RDBRadish is correct. The Second Amendment is a restriction on Congress, not the states. It has never been incorporated into the due process clause of the Fourteenth (which does apply to the states), as has a "right to privacy", freedom of speech, freedom of religion, etc. So Heller applies in D.C., on nonmilitary federal installations (such as National Parks), Guam, the U.S. Virgin Islands, etc. It does not apply in Kansas, unless Kansas has by constitution or law, incorporated the same provisions. So the Pro-Crime states that unreasonably limit the right of a person to defend himself, Illinois, New Jersey, California, Maryland, etc., are perfectly within their rights if their own constitutions and laws permit those pro-crime policies. If the people of a state wish to be subjected to constant fear of attack by criminals, it is within their right under the U.S. Constitution, to enact laws and policies which protect their right to be ravaged by crime. I think that's pretty dumb, myself, but I am exercising my choice not to live in such uncivilized districts.
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  5. #65
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    This is really quite simple. You can do anything you are physically and mentally capable of doing, at any time and in any place. There are consequences for doing certain things. For example, I am physically able to jump off a 10 story building. The consequence being the sudden stop when I meet the ground. In this example the consequences are enough to keep me from jumping off a 10 story building. Sort of the point of our punishment system. Provide a consequence to an action deemed unacceptable in society, by society. If someone wants to risk the consequences or feels the consequences are not a deterrent, well there you go.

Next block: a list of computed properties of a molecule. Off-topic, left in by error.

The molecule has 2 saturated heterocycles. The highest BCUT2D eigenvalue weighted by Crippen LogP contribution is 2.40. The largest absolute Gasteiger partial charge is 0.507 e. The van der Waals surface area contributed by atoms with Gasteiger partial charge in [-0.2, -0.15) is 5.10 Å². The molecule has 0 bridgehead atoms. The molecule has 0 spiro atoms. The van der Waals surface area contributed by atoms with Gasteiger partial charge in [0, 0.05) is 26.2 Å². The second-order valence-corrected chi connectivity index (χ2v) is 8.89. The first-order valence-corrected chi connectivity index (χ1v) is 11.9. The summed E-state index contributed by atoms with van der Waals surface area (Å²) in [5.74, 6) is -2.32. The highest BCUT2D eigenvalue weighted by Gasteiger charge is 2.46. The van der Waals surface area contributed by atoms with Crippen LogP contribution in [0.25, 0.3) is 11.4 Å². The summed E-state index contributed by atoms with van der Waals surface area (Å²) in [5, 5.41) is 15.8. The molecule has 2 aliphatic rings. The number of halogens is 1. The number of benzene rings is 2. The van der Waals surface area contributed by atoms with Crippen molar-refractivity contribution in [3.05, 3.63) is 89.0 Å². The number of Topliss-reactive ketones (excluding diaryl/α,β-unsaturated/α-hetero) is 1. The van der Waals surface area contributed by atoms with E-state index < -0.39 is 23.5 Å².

Life has consequences. You have to live with the ones you get based on what you do. You take your chances with the situations you encounter every day.

    This debate is like debating abortion and religion. They are called core belief debates. People don't change their core beliefs, but they will defend them to the end. This particular topic hits the core belief of right and wrong for most people. Hence it tends to circle around, and this one has circled to the do police have an obligation to protect you. Quite off the original topic.
    Procrastinators are the leaders of tomorrow.

  6. #66
    New Member Array rdbradish's Avatar
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    Quote Originally Posted by user View Post

    Quote Originally Posted by rdbradish
    We also have a case of two different classifications of permitees described within this thread, those that are sworn as Law Enforcement persons and those that are not.

    That only applies as to differences in authority, powers, and immunities that are specifically stated in state statutes. Otherwise, police officers operate on exactly the same footing and with the same restrictions as every one else. And vice-versa. A police officer cannot kill to defend personal property; neither may a non-LEO. In Virginia, killing to stop a property crime in progress, however, is manslaughter, not murder.
    Ok, Help me out here. I know you are making a point, but, differences in "authority, powers, and immunities" would seem to be pretty important, especially during the decision making process. I understand the law on when to take action is the same, but the differences you mention should likely affect a reasonable, non-LEO's, ability to determine whether it is prudent for them to take an action in the first place, correct?

    Is that the best benefit of society at large?

  7. #67
    VIP Member Array Sticks's Avatar
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    Quote Originally Posted by Scott View Post
    ...Sort of the point of our punishment system. Provide a consequence to an action deemed unacceptable in society, by society. If someone wants to risk the consequences or feels the consequences are not a deterrent, well there you go...